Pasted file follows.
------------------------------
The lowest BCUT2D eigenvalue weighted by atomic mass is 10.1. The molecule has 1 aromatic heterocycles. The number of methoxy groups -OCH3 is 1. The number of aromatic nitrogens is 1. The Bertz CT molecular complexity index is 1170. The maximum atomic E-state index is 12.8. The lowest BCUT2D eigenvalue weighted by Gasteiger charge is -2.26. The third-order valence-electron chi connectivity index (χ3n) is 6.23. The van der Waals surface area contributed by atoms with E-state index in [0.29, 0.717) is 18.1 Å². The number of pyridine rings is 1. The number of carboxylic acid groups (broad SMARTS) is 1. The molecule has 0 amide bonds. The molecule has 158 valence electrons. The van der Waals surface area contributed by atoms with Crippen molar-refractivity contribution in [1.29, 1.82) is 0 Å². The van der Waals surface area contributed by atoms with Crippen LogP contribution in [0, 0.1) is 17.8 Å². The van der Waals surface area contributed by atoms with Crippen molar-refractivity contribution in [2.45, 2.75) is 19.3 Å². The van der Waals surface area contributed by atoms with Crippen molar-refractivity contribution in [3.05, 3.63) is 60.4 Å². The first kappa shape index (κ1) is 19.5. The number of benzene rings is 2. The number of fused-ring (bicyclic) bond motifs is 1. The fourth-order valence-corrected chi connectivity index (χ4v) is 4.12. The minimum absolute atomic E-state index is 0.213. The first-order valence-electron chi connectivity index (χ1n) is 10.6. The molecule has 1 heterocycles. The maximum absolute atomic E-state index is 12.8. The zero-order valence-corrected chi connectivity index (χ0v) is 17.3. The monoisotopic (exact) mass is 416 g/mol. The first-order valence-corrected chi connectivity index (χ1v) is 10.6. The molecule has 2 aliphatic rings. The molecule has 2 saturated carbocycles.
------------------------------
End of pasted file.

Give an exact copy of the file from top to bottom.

The lowest BCUT2D eigenvalue weighted by atomic mass is 10.1. The molecule has 1 aromatic heterocycles. The number of methoxy groups -OCH3 is 1. The number of aromatic nitrogens is 1. The Bertz CT molecular complexity index is 1170. The maximum atomic E-state index is 12.8. The lowest BCUT2D eigenvalue weighted by Gasteiger charge is -2.26. The third-order valence-electron chi connectivity index (χ3n) is 6.23. The van der Waals surface area contributed by atoms with E-state index in [0.29, 0.717) is 18.1 Å². The number of pyridine rings is 1. The number of carboxylic acid groups (broad SMARTS) is 1. The molecule has 0 amide bonds. The molecule has 158 valence electrons. The van der Waals surface area contributed by atoms with Crippen molar-refractivity contribution in [1.29, 1.82) is 0 Å². The van der Waals surface area contributed by atoms with Crippen LogP contribution in [0, 0.1) is 17.8 Å². The van der Waals surface area contributed by atoms with Crippen molar-refractivity contribution in [2.45, 2.75) is 19.3 Å². The van der Waals surface area contributed by atoms with Crippen molar-refractivity contribution in [3.05, 3.63) is 60.4 Å². The first kappa shape index (κ1) is 19.5. The number of benzene rings is 2. The number of fused-ring (bicyclic) bond motifs is 1. The fourth-order valence-corrected chi connectivity index (χ4v) is 4.12. The minimum absolute atomic E-state index is 0.213. The first-order valence-electron chi connectivity index (χ1n) is 10.6. The molecule has 1 heterocycles. The maximum absolute atomic E-state index is 12.8. The zero-order valence-corrected chi connectivity index (χ0v) is 17.3. The monoisotopic (exact) mass is 416 g/mol. The first-order valence-corrected chi connectivity index (χ1v) is 10.6. The molecule has 2 aliphatic rings. The molecule has 2 saturated carbocycles.